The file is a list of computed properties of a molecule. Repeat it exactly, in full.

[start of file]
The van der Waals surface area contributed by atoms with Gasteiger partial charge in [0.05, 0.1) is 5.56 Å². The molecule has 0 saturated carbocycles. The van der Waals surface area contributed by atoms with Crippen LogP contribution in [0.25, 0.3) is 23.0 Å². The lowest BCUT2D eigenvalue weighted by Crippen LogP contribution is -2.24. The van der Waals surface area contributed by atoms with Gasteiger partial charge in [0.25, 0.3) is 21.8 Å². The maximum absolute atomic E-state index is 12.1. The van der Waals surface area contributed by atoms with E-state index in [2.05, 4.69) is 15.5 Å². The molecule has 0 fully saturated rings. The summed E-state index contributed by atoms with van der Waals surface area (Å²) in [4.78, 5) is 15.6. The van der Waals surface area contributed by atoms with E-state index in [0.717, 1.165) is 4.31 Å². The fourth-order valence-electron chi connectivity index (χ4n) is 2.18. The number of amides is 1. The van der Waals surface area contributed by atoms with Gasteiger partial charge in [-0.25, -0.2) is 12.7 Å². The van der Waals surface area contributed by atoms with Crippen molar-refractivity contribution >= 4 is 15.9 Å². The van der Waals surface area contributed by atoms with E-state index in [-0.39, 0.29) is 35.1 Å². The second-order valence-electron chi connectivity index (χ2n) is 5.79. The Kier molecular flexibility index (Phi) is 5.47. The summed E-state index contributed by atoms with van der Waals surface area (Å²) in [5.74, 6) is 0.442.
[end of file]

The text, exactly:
The van der Waals surface area contributed by atoms with Gasteiger partial charge in [0.05, 0.1) is 5.56 Å². The molecule has 0 saturated carbocycles. The van der Waals surface area contributed by atoms with Crippen LogP contribution in [0.25, 0.3) is 23.0 Å². The lowest BCUT2D eigenvalue weighted by Crippen LogP contribution is -2.24. The van der Waals surface area contributed by atoms with Gasteiger partial charge in [0.25, 0.3) is 21.8 Å². The maximum absolute atomic E-state index is 12.1. The van der Waals surface area contributed by atoms with E-state index in [2.05, 4.69) is 15.5 Å². The molecule has 0 fully saturated rings. The summed E-state index contributed by atoms with van der Waals surface area (Å²) in [4.78, 5) is 15.6. The van der Waals surface area contributed by atoms with E-state index in [0.717, 1.165) is 4.31 Å². The fourth-order valence-electron chi connectivity index (χ4n) is 2.18. The number of amides is 1. The van der Waals surface area contributed by atoms with Gasteiger partial charge in [-0.25, -0.2) is 12.7 Å². The van der Waals surface area contributed by atoms with Crippen molar-refractivity contribution >= 4 is 15.9 Å². The van der Waals surface area contributed by atoms with E-state index in [-0.39, 0.29) is 35.1 Å². The second-order valence-electron chi connectivity index (χ2n) is 5.79. The Kier molecular flexibility index (Phi) is 5.47. The summed E-state index contributed by atoms with van der Waals surface area (Å²) in [5.74, 6) is 0.442.